Dr Carl Counsell
University of Aberdeen
Characterisation of the long-term prognosis of Parkinson's and development of statistical models to predict prognosis
Many aspects of prognosis in Parkinson’s are unclear, including to what degree mortality is increased and which factors influence prognosis. There are no prognostic models available in Parkinson’s. Improved understanding of prognosis and in particular the development of prognostic models has important clinical and research benefits. The optimal way to obtain such prognostic data is long-term follow-up of community-based incident cohorts.
1. To perform systematic reviews of mortality and disability in Parkinson’s
2. To identify factors that influence prognosis in an incident cohort
3. To develop prognostic models in Parkinson’s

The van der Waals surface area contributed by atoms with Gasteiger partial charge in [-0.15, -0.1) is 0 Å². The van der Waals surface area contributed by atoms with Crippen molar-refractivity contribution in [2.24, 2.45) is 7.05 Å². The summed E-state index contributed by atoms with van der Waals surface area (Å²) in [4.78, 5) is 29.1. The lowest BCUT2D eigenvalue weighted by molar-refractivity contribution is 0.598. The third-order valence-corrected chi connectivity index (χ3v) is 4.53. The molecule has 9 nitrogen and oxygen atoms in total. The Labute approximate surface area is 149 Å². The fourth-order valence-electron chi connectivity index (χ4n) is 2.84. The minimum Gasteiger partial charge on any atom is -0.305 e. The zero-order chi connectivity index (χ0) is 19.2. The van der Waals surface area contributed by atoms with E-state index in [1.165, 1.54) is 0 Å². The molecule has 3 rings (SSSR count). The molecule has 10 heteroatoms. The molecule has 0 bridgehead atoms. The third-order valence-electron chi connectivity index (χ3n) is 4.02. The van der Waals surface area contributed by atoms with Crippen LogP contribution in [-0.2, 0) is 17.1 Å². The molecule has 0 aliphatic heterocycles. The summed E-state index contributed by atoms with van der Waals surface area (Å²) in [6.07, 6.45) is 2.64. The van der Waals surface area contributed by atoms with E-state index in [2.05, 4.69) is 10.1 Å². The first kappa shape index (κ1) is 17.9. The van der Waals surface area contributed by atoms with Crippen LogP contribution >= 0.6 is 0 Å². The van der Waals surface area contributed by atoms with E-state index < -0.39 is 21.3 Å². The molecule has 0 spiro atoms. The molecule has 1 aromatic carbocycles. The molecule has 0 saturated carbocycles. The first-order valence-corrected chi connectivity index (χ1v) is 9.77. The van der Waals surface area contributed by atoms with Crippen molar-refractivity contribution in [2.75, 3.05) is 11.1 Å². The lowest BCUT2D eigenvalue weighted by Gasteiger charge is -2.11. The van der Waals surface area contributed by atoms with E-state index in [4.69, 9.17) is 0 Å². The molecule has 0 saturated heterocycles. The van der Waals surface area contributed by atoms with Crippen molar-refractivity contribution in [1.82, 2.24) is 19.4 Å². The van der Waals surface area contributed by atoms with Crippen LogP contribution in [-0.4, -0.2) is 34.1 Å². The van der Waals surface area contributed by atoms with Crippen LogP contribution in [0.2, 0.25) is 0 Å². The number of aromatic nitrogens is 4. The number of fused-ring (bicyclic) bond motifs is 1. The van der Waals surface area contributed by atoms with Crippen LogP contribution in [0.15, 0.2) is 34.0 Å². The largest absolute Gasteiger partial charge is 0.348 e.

Methods: We will perform systematic reviews of previous studies of mortality and disability in PD and metaanalyses where possible to put our new data into context. We will provide new data on the long-term prognosis of Parkinson’s by further follow-up of an existing representative community-based incident cohort of 212 patients with Parkinson’s, their carers and 266 matched controls. Data on multiple outcomes including mortality, impairment, motor and non-motor complications, disability and quality of life and carer burden are collected annually. We will describe patient and carer prognosis in terms of these outcomes. We will then extend previous work about which factors influence specific outcomes (survival, impairment, dependency in activities of daily living and quality of life) using multivariate regression analyses or Cox proportional hazards modelling and, with judicious selection of variables, develop prognostic models to predict survival and death or dependency. We will perform internal validation and, if possible, external validation in another cohort.